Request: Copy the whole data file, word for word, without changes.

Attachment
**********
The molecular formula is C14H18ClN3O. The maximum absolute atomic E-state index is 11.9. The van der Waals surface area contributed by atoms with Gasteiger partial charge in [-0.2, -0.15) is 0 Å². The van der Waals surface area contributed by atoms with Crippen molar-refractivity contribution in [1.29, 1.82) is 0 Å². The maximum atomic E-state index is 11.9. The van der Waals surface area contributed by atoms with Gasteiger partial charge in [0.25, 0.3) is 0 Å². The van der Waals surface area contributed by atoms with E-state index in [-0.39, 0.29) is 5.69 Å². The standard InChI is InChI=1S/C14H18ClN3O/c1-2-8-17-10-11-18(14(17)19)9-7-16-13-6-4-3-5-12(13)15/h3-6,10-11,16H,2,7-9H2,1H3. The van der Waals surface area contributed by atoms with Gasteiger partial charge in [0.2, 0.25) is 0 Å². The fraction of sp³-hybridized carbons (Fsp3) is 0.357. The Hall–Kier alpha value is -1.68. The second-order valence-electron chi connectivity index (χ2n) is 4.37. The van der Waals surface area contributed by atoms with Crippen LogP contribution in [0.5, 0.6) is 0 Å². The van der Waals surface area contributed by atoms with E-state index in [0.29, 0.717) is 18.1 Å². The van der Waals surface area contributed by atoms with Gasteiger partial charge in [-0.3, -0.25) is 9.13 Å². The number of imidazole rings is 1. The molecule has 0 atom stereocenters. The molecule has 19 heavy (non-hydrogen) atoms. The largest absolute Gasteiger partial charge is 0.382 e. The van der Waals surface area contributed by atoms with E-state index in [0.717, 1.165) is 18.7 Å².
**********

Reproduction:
The molecular formula is C14H18ClN3O. The maximum absolute atomic E-state index is 11.9. The van der Waals surface area contributed by atoms with Gasteiger partial charge in [-0.2, -0.15) is 0 Å². The van der Waals surface area contributed by atoms with Crippen molar-refractivity contribution in [1.29, 1.82) is 0 Å². The maximum atomic E-state index is 11.9. The van der Waals surface area contributed by atoms with Gasteiger partial charge in [0.25, 0.3) is 0 Å². The van der Waals surface area contributed by atoms with E-state index in [-0.39, 0.29) is 5.69 Å². The standard InChI is InChI=1S/C14H18ClN3O/c1-2-8-17-10-11-18(14(17)19)9-7-16-13-6-4-3-5-12(13)15/h3-6,10-11,16H,2,7-9H2,1H3. The van der Waals surface area contributed by atoms with Gasteiger partial charge in [0.2, 0.25) is 0 Å². The fraction of sp³-hybridized carbons (Fsp3) is 0.357. The Hall–Kier alpha value is -1.68. The second-order valence-electron chi connectivity index (χ2n) is 4.37. The van der Waals surface area contributed by atoms with Crippen LogP contribution in [0.5, 0.6) is 0 Å². The van der Waals surface area contributed by atoms with E-state index in [0.29, 0.717) is 18.1 Å². The van der Waals surface area contributed by atoms with Gasteiger partial charge in [-0.3, -0.25) is 9.13 Å². The number of imidazole rings is 1. The molecule has 0 atom stereocenters. The molecule has 19 heavy (non-hydrogen) atoms. The largest absolute Gasteiger partial charge is 0.382 e. The van der Waals surface area contributed by atoms with E-state index in [0.717, 1.165) is 18.7 Å².